Suburban Classic Magazine

Suburban Classic Magazine

Suburban Classic Magazine

Suburban Classic Magazine
Summer 2008
by Brooke Perry
www.suburbanclassic.com

“Kids force me to shoot more spontaneously, take more risks, camera angles from up high or floor level, knee level even, to capture these little ballerinas and soccer stars as they dance and prance.  It’s actually more wild and exciting taking pictures of kids than it ever was taking shots of models who just did whatever I asked.”

Mac Hartshorn has come a long way from the days when he served as his school’s yearbook photographer because “no one else would do it.”  These days, he is one of the tri-state area’s most sought-after portrait photographers – a gifted professional whose high-fashion background and intuitive editorial style create a “less is more” philosophy that resonates in every shot.

A former commodities broker who happily gave up his Miami desk job to assist his photographer brother, Ted, on fashion shoots, Hartshorn never looked back.  “I liken my career decisions to ‘floating on a breeze,’” he says.  “I don’t agonize over decisions.”

“Compared to my brother, whose daily whirl consisted of fashion shoots, beautiful girls, travel and more beautiful girls, mine was a mighty mundane life. The stark truth is I wanted Ted’s life.”

Hartshorn quickly established himself in the world of high-fashion photography and was embraced by top designers, fashion magazines and catalogs.  A photo shoot for Cosmopolitan magazine led him to Jennifer Goodin, a young photographer’s assistant from England who is now his wife.   “She had just arrived in Miami from travels that had taken her half way around the world,” recalls Hartshorn.  “She’d left the white cliffs of England to crew on a yacht through the Caribbean and South America, then finally after some wild adventures around the Panama Canal where she as held up by gun-toting bandits, she stepped off the boat in LA where she nannied for a wealthy business man and his wife and young son.”

Following two weddings – “a secret one 12 years ago and another two years later in a historic church in England, complete with top hats, tails and masses of wildflowers” – Jennifer and Mac settled in Hoboken.  On “move day,” Jennifer discovered she was pregnant and, as she moved through the trimesters, Mac began to photograph her pregnancy.  Later, friends who saw the shots asked him to photograph them, too. “This was just a few years after Demi Moore’s infamous nude pregnant cover shot for Vanity Fair by Annie Leibovitz,” said Hartshorn.  “Pregnant bellies were a fashion statement.”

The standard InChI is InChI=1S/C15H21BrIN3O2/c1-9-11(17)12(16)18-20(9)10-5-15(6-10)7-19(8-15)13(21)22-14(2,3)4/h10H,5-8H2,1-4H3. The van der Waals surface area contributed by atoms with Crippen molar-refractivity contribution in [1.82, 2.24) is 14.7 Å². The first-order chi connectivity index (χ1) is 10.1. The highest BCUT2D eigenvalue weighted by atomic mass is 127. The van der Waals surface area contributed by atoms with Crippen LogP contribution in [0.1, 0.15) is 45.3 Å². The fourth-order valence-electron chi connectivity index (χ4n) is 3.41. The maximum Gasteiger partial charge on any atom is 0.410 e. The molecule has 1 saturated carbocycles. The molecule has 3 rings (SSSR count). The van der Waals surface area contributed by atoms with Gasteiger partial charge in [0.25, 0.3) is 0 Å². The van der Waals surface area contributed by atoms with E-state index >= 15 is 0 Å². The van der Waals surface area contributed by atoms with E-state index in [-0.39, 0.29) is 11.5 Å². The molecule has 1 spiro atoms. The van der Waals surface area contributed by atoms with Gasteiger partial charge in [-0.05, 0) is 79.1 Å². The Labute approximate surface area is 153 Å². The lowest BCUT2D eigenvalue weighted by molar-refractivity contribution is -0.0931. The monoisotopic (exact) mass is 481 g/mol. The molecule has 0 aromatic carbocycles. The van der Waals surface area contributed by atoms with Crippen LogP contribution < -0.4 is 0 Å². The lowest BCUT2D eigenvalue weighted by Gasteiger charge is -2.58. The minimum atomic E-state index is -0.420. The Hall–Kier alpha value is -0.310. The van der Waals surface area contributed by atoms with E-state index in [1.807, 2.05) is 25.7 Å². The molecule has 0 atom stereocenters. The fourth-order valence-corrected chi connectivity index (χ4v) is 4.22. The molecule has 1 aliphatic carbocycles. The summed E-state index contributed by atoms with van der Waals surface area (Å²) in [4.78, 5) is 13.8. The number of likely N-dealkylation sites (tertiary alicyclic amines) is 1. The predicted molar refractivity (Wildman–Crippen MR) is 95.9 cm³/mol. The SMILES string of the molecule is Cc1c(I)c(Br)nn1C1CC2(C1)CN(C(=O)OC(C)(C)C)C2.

Once their baby girl was born, Mac took photographs of his daughter Madeline and soon all of their friends were clamoring for shots of their newborns, too. His desire to spend more time with his young family after the birth of their second daughter, Cameron, led him to establish a studio portrait business in Hoboken.

To his surprise, Hartshorn found that he really enjoyed this sort of photography. With the demand for his portrait work increasing, he backed off from his fashion work to concentrate fully on the airy sun-filled studio in the Monroe Arts Centre, where gleaming, golden hardwood floors, high ceilings and large industrial windows captured essence of his style.  “I put my own stamp on the genre by bringing the high-end style of fashion shoots to the intimate feel of family portraits,” he says.  He attributes his success to a “fresh set of eyes not bogged down with knowledge of a traditional portrait studio. Making my own rules and breaking them constantly works for me and my clients.”  He recounts with a grin, “I like to be spontaneous; each family or child is unique so each shoot is completely unique to them.” This allows me to “capture the family relationship in all its intimacy and honesty. I believe that really great shots are unexpected and undirected.”

“Kids force me to shoot more spontaneously, take more risks, camera angles from up high or floor level, knee level even to capture these little ballerinas and soccer stars as they dance and prance.  It’s actually more wild and exciting taking pictures of kids than it ever was taking shots of models who just did whatever I asked.” he says.

Mac’s decision to photograph with natural light in the studio and his editorial style set him apart. Over the years, his client list has grown and spread throughout New Jersey and New York, with clients returning year after year for magical holiday shoots or to record important family milestones.  Over the years, cherished friendships have blossomed as these clients return year after year.

Summer finds the Hartshorn family weekending at the Jersey Shore, with Jennifer and the girls based in Bay Head while Mac shoots clients at sunrise and sunset. Possibly Mac’s favorite location, “these beach images transcend as the moods of sky and ocean provide an ever-changing backdrop filled with liquid golden light or wreathed in soft dreamy mists.”

He feels the work he does now evokes an important emotional response from his clients that will last forever and may be treasured by generations to come. “When mom and dad break down in tears I know I’ve hit it.”